And why are weaker men to be deprived of such helps, when we see our race has been blundering on in the dark, almost without a guide in this particular, from the farthest trace of time? Show then, sir, how much is to be done, _both to sons and fathers_; and invite all wise men to become like yourself, and other men to become wise.
Page 71
Franklin will hold not only in point of character, but of private history) will show that you are ashamed of no origin; a thing the more important as you prove how little necessary all origin is to happiness, virtue, or greatness.
Page 121
That there shall be paid for each wagon, with four good horses and a driver, fifteen shillings per diem.
Page 127
He promised me that, if the masters would come to him at Trenton, where he should be in a few days on his march to New-York, he would there deliver their men to them.
Page 128
While the several companies in the city and country were forming and.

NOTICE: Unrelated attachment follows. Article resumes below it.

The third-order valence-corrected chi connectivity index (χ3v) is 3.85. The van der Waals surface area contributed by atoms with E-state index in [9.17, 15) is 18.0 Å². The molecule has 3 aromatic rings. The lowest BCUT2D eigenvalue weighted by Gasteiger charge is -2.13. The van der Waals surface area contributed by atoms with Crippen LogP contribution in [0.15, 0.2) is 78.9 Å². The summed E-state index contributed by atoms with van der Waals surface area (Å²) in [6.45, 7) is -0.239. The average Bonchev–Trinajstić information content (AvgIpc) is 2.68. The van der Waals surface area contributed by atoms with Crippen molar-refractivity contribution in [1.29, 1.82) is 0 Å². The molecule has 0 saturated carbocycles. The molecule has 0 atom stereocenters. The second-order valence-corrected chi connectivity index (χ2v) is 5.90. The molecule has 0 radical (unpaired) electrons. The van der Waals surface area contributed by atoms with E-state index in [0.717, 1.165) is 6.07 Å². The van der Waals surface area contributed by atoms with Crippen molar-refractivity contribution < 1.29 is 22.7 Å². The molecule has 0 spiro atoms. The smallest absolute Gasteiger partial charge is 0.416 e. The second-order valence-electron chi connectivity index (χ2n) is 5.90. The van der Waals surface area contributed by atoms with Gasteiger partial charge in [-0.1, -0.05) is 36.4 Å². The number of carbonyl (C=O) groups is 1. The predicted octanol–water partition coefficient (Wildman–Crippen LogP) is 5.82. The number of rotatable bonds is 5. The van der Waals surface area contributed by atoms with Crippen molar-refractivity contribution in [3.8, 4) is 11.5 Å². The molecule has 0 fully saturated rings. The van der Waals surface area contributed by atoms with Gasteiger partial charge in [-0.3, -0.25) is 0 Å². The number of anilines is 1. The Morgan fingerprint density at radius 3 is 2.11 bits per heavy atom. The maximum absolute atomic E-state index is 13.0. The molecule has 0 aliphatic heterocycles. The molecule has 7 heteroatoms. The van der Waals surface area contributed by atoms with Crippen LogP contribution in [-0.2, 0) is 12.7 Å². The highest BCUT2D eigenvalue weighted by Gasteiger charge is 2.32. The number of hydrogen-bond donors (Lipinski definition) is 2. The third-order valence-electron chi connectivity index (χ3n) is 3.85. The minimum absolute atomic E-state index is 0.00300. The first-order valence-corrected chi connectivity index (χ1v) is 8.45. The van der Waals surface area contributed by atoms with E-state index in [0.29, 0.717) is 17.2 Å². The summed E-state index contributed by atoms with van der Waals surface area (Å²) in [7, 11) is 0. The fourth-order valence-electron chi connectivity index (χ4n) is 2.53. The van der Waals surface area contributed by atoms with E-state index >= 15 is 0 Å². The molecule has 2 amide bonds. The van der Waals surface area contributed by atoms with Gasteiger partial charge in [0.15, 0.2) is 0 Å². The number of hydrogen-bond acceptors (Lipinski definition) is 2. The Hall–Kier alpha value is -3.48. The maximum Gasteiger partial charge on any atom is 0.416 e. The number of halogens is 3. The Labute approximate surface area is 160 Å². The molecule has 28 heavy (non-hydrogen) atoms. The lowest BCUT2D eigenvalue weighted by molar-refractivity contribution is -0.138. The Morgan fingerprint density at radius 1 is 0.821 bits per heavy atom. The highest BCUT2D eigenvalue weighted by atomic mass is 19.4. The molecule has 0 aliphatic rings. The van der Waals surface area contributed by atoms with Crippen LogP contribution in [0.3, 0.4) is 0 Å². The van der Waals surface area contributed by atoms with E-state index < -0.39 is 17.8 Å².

Page 136
Collinson for the present of the tube, &c.
Page 138
[12] They also presented me with the gold medal of Sir Godfrey Copley, for the year 1753, the delivery of which was accompanied by a very handsome speech of the president, Lord Macclesfield, wherein I was highly honoured.
Page 139
The drinkers, finding we did not return immediately to the table, sent us a decanter of Madeira, which the governor made liberal use of, and, in proportion, became more profuse of his solicitations and promises.
Page 162
, the disfranchisement of some of the colonies, the obstruction to the measures of the legislature in others by the king's governors, the contemptuous treatment of their humble remonstrances, stating their grievances, and praying a redress of them, and other violent and oppressive measures, at length excited an ardent spirit of opposition.
Page 173
"The whole tenour of his life was a perpetual lecture against the idle, the extravagant, and the proud.
Page 196
Page 197
_ They understand that clause to relate to subjects only within the realm; that no money can be levied on them for the crown but by consent of Parliament.
Page 217
Derision, on the contrary, must be the lot of him who imagines it in the power of the pen to set any lustre upon them; and indignation theirs for daring to assert and maintain the independence interwoven in their constitution, which now, it seems, is become an improper ingredient, and, therefore, to be excised away.